Skip to main content

Environmental Impact of Aquaculture



Course format On-site
Date 2021-01-04 - 2021-06-18

Objectives and Content

Aquaculture supplies half of the total aquatic products for human consumption at the global scale. However, the production of aquaculture products has direct and indirect impacts on the environment, and the potential for negative impacts on human health. This course introduces the major sources of aquaculture impacts and their effects on the environment. The course will cover a wide spectrum of environmental issues resulting from expanding global aquaculture. These will include the competition for natural resources and the impact of direct organic pollution. Current issues are reviewed, and the risks and benefits of different systems are evaluated. The course will deal in depth with the impact of intensive aquaculture on wild fish populations, including the transfer of disease and parasites (sealice), the impact of escaped fish, and the threats and benefits of GM fish. Additional topics include habitat destruction, sourcing of feeds, antibiotic use, introduced species, and consumer knowledge.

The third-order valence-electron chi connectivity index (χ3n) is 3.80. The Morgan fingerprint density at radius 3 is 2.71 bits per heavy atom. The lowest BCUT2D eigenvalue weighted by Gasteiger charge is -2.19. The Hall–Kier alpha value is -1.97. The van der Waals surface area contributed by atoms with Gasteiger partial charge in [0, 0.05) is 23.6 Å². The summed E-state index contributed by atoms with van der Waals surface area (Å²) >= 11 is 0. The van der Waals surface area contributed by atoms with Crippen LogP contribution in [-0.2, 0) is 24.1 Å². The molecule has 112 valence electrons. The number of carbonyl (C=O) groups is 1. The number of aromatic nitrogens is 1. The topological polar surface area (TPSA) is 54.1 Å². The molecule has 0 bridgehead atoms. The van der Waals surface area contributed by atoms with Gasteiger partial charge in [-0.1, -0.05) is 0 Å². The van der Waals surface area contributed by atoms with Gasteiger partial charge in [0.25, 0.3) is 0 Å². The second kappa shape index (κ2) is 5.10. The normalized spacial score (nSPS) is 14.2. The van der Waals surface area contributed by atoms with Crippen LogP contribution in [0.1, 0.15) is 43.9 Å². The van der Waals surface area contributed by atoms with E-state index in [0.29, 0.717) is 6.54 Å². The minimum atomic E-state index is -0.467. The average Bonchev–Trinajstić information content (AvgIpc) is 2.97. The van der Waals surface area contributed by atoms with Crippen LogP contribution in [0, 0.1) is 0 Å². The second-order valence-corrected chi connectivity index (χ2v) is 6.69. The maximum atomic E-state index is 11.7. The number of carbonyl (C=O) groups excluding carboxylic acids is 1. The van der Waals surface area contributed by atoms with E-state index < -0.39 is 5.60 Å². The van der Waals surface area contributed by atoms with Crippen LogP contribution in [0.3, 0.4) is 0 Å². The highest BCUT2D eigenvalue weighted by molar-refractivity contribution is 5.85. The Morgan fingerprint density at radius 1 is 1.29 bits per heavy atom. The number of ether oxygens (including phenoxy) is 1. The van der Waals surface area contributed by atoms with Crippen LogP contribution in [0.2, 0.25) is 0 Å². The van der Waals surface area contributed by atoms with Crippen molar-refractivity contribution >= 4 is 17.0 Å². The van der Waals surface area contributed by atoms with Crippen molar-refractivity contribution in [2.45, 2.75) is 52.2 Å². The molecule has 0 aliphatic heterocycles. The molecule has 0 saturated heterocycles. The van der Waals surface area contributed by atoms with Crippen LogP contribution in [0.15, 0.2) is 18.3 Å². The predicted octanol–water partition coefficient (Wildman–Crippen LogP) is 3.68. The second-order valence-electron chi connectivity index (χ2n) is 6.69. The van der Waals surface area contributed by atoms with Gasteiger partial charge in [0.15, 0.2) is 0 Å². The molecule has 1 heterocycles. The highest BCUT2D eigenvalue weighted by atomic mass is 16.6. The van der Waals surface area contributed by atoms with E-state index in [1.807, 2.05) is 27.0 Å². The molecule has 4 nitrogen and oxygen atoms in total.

The course content is based on lectures, selected reading material, and presentations by active researchers in the field. Learning activities include student-led discussions and short investigations. The evaluation of scientific literature and popular media is emphasized to encourage the development of critical thinking and the ability to articulate evidence-based opinions.


Recommended Previous Knowledge

Basic subjects of Bachelor's in Biology, previous knowledge of aquatic systems and fish biology is an advantage

Learning outcomes

The course aims to give the students an understanding of the impact of aquaculture on a global scale.

On completion, students

  • will be able to identify and discuss the major biological impacts, including effects on surrounding biota and potential human health impacts
  • will be able to identify and discuss the major physical impacts, including spatial spatial conflicts linked to aquaculture sites
  • will be able to identify and discuss the major sources and effects of chemical and nutrient inputs to the environment
  • will be familiar with selected monitoring and management tools and updated trends in technological solutions
  • will demonstrate critical thinking applied to sources of information about aquaculture impacts by finding relevant sources of information on aquaculture impacts representing different viewpoints
  • Will be able to evaluate quality of information from scientific and general sources
  • Will be able to develop an independent opinion on relevant issue, based on scientific information
  • Will be able to express own opinion in a clear and concise manner, with correct notation of source material


ISCED Categories

Conservation and environmental management